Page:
Resolution would end lesser prairie chicken ESA protection

The U.S. Senate recently passed a provision that would end ESA protections for lesser prairie chicken

The U.S. Senate passed a resolution last week to end Endangered Species Act protections for the lesser prairie chicken (Tympanuchus pallidicinctus). The resolution passed with a 50-48 vote falling mostly along party lines. 

However, under the Congressional Review Act, Congress can disapprove any recently finalized administration rules with a simple majority vote in both chambers. A companion resolution to invalidate the final rule is now under consideration in the House of Representatives. It has already been approved by the Natural Resources Committee and now awaits a vote on the House floor. President Biden has vowed to veto the resolution.

The lesser prairie chicken has been at the center of Endangered Species Act controversy for years. It was first made a candidate for listing in 1998, but no formal action was taken until 2014, when the species was listed as threatened. The oil and gas industry, among others, soon challenged that decision, citing concerns about the listings’ effect on oil and gas production.

In 2015, the listing was struck down in U.S. District Court because when deciding to list the species, the agency did not give enough weight to the potential positive impacts of the habitat conservation plan that state wildlife agencies and other partners developed. When the Obama administration dropped its appeal of the court’s decision in 2016, the Center for Biological Diversity and others petitioned the species for listing. The U.S. Fish and Wildlife Service did not act on that petition, prompting those groups to file a lawsuit in 2019.

The U.S. Fish and Wildlife Service proposed listing again in June 2021 as part of a settlement in that lawsuit. In late 2022, the USFWS announced its decision to list the species. Under the rule, the southern distinct lesser prairie chicken population in eastern New Mexico and the southwest Texas Panhandle would be listed as an endangered species. The northern distinct population in the northeast Texas Panhandle, southeast Colorado, south-central Kansas and western Oklahoma would be listed as a threatened species. The agency justified the listing by noting that lesser prairie chicken populations have declined throughout their range by an estimated 90% since the early 20th century, from hundreds of thousands, to a total of just over 32,000 individuals today.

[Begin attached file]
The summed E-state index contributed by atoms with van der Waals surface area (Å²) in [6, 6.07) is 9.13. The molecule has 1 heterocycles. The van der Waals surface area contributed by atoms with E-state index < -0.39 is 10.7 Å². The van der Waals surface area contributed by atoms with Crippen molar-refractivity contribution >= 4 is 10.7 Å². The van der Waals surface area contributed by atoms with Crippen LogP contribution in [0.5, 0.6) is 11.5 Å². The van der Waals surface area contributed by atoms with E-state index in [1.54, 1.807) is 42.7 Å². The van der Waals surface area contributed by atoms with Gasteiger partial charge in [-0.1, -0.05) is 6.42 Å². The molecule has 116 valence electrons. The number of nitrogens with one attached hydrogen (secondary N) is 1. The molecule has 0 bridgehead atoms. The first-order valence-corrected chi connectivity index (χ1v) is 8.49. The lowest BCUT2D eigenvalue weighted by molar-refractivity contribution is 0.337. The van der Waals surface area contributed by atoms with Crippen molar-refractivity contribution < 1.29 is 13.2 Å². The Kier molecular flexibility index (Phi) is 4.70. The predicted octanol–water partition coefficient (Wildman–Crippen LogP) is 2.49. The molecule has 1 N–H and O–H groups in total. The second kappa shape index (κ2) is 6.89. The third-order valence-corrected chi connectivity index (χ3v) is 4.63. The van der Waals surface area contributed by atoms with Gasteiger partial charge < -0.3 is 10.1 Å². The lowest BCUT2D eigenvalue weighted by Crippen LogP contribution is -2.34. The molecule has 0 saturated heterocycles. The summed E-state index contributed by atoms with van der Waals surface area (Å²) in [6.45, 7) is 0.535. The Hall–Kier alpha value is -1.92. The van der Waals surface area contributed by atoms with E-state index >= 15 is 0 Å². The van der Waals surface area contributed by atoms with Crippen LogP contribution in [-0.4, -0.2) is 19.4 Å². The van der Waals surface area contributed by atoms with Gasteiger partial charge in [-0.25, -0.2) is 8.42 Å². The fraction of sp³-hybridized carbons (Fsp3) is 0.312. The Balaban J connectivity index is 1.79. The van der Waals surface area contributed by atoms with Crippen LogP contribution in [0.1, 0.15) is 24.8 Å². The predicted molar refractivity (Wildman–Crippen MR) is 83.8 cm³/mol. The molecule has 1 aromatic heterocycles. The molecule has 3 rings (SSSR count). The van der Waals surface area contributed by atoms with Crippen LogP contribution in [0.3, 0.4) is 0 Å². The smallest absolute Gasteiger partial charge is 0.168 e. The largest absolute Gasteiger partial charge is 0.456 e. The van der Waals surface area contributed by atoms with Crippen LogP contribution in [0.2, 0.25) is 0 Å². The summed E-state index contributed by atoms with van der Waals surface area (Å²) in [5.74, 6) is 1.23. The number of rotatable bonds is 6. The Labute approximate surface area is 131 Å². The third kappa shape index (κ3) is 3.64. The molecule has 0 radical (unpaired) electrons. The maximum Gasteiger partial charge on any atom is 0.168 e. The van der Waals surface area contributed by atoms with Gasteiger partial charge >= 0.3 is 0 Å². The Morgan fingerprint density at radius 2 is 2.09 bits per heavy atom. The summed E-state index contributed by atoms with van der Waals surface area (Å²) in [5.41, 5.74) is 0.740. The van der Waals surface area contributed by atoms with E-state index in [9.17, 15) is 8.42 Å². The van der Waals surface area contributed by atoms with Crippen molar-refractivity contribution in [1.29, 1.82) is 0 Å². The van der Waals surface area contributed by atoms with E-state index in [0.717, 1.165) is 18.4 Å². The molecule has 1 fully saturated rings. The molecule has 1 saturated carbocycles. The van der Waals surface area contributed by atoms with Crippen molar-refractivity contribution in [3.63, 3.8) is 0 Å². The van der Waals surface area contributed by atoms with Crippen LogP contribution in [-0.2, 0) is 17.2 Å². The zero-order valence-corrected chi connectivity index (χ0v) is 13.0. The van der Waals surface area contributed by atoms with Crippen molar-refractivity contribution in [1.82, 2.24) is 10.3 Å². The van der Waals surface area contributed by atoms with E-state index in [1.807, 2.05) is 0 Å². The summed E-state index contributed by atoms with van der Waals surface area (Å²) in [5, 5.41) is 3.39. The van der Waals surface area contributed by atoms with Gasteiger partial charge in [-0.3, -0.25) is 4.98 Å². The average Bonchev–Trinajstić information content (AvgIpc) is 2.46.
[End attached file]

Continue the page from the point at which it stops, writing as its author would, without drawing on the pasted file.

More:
The northern district listing decision also included what is known as a Section 4(d) rule— a special provision for threatened species that allows certain actions to continue when those actions are not considered detrimental to the overall recovery of the species. In late January 2023, the USFWS announced it would delay implementation of that final listing rule by two months to allow additional time to ensure that livestock grazing plans and other voluntary protection measures were in place. The rule went into effect in late March, and in April was challenged by several states, citing procedural and legal defects in the rule-making process.  
Read TWS’ Standing Position on Threatened and Endangered Species in the U.S. and Position Statement on the U.S. Endangered Species Act

Header Image: The lesser prairie chicken, which ranges across five western U.S. states, is at the center of an Endangered Species Act controversy. Credit: USFWS Mountain-Prairie Region